Radiation dosimetry is the measurement, computation, and assessment of absorbed doses, as well as the assignment of such doses to persons. It is the science and practise that aims to quantitatively tie particular radiation field measurements to chemical and/or biological changes in a target. Because there are two forms of radiation exposure, exterior and internal exposure, centro de dosimetría radiológica can also be classified as:
External exposure is radiation that originates from outside our bodies and interacts with us. In this scenario, we focus on gamma ray and beta particle exposure because alpha particles, in general, provide no external exposure risk because they do not penetrate through skin.
Because photons and beta interact by electromagnetic interactions whereas neutrons engage via nuclear forces, their detection methods and dosimetry are vastly different. A source of radiation can be a piece of equipment that emits radiation, such as a container containing radioactive materials or an x-ray machine. External dosimetry is based on measurements taken with a dosimeter or extrapolated from data taken with other radiation protection tools.
Internal exposure occurs when the source of radiation is within our body. Absorption of radioactive material can occur via a variety of routes, including ingestion of radioactive contamination in food or beverages.
Internal exposure protection is more challenging. Most centro de dosimetría radiológica will give you far more radiation if they can enter your body than if they stay outside. Internal dosimetry evaluation is based on a range of monitoring, bio-assay, and radiation imaging approaches.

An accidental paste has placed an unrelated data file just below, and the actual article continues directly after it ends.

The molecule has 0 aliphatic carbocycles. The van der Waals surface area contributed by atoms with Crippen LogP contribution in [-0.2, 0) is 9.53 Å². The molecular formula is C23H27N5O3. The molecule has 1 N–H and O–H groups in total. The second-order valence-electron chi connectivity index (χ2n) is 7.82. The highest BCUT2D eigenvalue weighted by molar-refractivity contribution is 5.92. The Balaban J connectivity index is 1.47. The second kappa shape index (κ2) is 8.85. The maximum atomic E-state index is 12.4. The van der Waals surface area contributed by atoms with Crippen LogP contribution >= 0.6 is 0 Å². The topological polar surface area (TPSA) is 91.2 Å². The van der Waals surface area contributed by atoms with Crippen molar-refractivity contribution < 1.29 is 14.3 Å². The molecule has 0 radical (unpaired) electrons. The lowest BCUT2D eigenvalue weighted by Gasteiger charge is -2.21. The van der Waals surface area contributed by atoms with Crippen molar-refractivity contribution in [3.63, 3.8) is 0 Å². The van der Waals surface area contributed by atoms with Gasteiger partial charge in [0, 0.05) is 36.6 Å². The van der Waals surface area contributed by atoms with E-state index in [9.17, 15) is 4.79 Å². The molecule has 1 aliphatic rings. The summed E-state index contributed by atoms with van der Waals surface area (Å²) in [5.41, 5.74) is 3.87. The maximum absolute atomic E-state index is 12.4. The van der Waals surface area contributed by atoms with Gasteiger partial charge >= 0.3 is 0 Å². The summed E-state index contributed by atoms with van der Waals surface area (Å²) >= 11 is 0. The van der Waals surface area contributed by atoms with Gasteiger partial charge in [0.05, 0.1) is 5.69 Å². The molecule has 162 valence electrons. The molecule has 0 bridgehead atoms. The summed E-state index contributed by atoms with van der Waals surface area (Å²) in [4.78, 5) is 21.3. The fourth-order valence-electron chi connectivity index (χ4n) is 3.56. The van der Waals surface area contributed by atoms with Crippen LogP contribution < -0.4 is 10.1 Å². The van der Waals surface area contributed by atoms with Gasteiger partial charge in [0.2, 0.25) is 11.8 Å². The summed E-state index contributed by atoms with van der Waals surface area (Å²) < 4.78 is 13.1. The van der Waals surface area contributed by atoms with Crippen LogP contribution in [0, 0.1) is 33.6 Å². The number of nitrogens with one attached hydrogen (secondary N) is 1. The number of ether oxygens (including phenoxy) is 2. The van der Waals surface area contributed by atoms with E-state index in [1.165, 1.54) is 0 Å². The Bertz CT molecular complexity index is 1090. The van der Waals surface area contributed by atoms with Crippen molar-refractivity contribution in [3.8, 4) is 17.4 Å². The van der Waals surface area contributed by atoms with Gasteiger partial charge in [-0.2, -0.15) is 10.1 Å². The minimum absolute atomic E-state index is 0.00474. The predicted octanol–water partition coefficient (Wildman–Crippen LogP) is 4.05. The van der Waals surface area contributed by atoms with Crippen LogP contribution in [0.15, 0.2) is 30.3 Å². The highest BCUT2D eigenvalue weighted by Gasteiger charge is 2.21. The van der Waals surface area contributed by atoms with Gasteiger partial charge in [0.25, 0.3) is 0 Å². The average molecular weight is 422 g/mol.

A dosimeter is a radiological odometer
This is where dosimeters come in. Dosimeters are analogous to automobile Odometers. They are ineffective for determining the strength of a field, but they are excellent at determining the amount of cumulative exposure they have over time. Inside the tube body is a crystal element with a filament connected.
On one end of the tube is a tiny metal charging point, and on the other is a lens. The form of the crystal is altered by an electric charge. When you hold the charging tip up to the light while gazing into the lens, you will see a chart and the filament. A complete charge of energy will align the filament with the 0 on the chart if the crystal is properly calibrated. When the pencil dosimeter is subjected to ionising radiation, the radiation knocks electrons off the crystal, causing it to lose charge and return to its former shape. This causes the filament to move and shows you how much cumulative exposure you have.